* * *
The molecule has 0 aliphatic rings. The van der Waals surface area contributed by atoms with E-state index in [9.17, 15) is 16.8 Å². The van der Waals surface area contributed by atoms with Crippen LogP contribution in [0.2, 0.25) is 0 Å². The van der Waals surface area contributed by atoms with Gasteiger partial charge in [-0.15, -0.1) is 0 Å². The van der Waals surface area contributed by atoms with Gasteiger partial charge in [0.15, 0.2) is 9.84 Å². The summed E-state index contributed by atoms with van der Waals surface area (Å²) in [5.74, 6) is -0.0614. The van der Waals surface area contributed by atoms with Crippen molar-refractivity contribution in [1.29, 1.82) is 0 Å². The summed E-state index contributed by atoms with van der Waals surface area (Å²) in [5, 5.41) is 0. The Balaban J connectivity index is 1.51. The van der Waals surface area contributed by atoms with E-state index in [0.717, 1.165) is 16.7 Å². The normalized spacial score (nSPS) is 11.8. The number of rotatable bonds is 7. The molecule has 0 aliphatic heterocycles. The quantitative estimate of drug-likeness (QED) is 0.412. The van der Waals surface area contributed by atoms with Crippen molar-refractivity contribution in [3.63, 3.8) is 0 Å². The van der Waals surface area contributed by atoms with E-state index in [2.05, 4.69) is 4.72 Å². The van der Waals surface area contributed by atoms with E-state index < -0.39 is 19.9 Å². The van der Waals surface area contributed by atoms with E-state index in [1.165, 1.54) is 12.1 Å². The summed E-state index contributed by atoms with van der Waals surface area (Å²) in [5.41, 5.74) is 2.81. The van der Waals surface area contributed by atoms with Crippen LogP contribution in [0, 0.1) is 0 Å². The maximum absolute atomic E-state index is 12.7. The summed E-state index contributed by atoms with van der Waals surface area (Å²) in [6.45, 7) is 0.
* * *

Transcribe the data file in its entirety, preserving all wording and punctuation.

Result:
The molecule has 0 aliphatic rings. The van der Waals surface area contributed by atoms with E-state index in [9.17, 15) is 16.8 Å². The van der Waals surface area contributed by atoms with Crippen LogP contribution in [0.2, 0.25) is 0 Å². The van der Waals surface area contributed by atoms with Gasteiger partial charge in [-0.15, -0.1) is 0 Å². The van der Waals surface area contributed by atoms with Gasteiger partial charge in [0.15, 0.2) is 9.84 Å². The summed E-state index contributed by atoms with van der Waals surface area (Å²) in [5.74, 6) is -0.0614. The van der Waals surface area contributed by atoms with Crippen molar-refractivity contribution in [1.29, 1.82) is 0 Å². The summed E-state index contributed by atoms with van der Waals surface area (Å²) in [5, 5.41) is 0. The Balaban J connectivity index is 1.51. The van der Waals surface area contributed by atoms with E-state index in [0.717, 1.165) is 16.7 Å². The normalized spacial score (nSPS) is 11.8. The number of rotatable bonds is 7. The molecule has 0 aliphatic heterocycles. The quantitative estimate of drug-likeness (QED) is 0.412. The van der Waals surface area contributed by atoms with Crippen molar-refractivity contribution in [3.63, 3.8) is 0 Å². The van der Waals surface area contributed by atoms with E-state index in [2.05, 4.69) is 4.72 Å². The van der Waals surface area contributed by atoms with E-state index < -0.39 is 19.9 Å². The van der Waals surface area contributed by atoms with E-state index in [1.165, 1.54) is 12.1 Å². The summed E-state index contributed by atoms with van der Waals surface area (Å²) in [5.41, 5.74) is 2.81. The van der Waals surface area contributed by atoms with Crippen LogP contribution in [0, 0.1) is 0 Å². The maximum absolute atomic E-state index is 12.7. The summed E-state index contributed by atoms with van der Waals surface area (Å²) in [6.45, 7) is 0.